There can be no doubt that western democratic governments have been attempting to promote the happiness of citizens for a long time. They may not talk much about attempting to achieve the greatest happiness for the greatest number, or any similar high-sounding principle, but they have a wide range of policies intended to promote . . . → Read More: What is Wrong With the Way Governments are Pursuing Happiness Objectives?
This charming little video provides some history of the concept of Gross National Happiness and its application in Bhutan.
It is amazing how much passion has been aroused by Gross National Happiness outside Bhutan. In August last year Jeffrey Sachs, a distinguished development economist, suggested that western countries should follow Bhutan in adopting Gross . . . → Read More: Is Bhutan’s GNH Experiment a Success or Failure?
The results of a survey conducted recently by the Australia Institute apparently shows that half of Australians (61 per cent of those working overtime) were prevented from spending enough time with family in the preceding week as a result of over-work. According to the press release (which is the most detailed description of the . . . → Read More: How Much Does Overwork Effect Happiness?
In my last post I expressed disappointment that the authors of an article about material prosperity and life satisfaction did not acknowledge the sense of achievement that many people obtain from their work.
How do I know that meaningful work contributes to life satisfaction? It would be easy enough to make a fairly long list of . . . → Read More: Does Meaningful Work Contribute to Life Satisfaction?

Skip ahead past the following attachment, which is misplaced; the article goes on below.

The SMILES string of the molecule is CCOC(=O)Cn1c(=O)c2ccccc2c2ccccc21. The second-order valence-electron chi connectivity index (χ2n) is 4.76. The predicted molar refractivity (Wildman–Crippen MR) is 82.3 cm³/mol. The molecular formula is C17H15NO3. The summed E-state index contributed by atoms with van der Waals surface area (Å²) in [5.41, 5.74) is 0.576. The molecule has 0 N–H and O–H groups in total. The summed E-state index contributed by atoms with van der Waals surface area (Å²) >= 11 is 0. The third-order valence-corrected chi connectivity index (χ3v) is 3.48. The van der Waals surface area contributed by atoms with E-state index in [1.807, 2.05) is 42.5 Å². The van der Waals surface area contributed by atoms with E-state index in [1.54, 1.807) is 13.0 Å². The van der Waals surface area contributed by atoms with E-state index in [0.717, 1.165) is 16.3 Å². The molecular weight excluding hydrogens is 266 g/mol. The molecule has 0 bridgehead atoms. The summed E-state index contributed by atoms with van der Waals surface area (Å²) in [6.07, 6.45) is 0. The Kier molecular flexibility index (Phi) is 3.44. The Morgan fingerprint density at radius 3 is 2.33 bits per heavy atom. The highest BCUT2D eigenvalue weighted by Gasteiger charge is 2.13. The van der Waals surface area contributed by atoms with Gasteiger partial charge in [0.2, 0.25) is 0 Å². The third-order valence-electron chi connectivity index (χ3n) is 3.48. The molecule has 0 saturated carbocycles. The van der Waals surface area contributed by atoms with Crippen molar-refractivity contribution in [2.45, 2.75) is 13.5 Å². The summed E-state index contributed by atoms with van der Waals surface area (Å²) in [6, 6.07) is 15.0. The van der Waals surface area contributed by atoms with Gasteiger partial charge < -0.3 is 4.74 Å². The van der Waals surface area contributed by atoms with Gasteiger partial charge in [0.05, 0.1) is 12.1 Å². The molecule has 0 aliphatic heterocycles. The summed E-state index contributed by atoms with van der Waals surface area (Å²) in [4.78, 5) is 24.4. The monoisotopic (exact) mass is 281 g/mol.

‘Contrary to both those who say money is not associated with happiness and those who say that it is extremely important, we found that money is much more related to some forms of well-being than it is to others. Income is most strongly associated with the life evaluation form of well-being, which is a . . . → Read More: Is Life Satisfaction Mainly About Comfort?
This question arose as I was thinking about the relationship between the determinants of happiness (i.e. survey measures of subjective well-being or SWB) and human flourishing at a national level.
Recent research has been able to explain around 90% of inter-country differences in average SWB in terms of average income levels, enough money for . . . → Read More: Where are People Most Satisfied With Efforts to Preserve the Environment?
“Human flourishing is fundamentally a self-directed activity. … Flourishing does not consist in the mere possession and use of goods that might be necessary for a flourishing life. Rather, human flourishing consists in a person developing the skills, habits, judgements and virtues that will, in most cases, achieve the needed goods. The goods must, . . . → Read More: What Do We Know About the Neurology of Human Flourishing?
This is the question raised in a recent article in the Journal of Happiness Studies: “The China puzzle: falling happiness in a rising economy”, by Hilke Brockman, Jan Delhey, Christian Weizel and Hao Yuan (V10, 4, 2009).
The focus of the study is the decade from 1990 to 2000. Even though real per capita . . . → Read More: The Chinese Are Becoming Wealthier, So Why Aren’t They Happier?
The life events I propose to discuss here are things like major improvements or worsening in financial situation, getting married or divorced, having a child, serious personal injury, death of a spouse, being made redundant and change of residence. I will focus on subjective well-being, as measured by surveys which ask people for a . . . → Read More: Can We Use Dollars to Compare How Much Various Life Events Affect Well-being?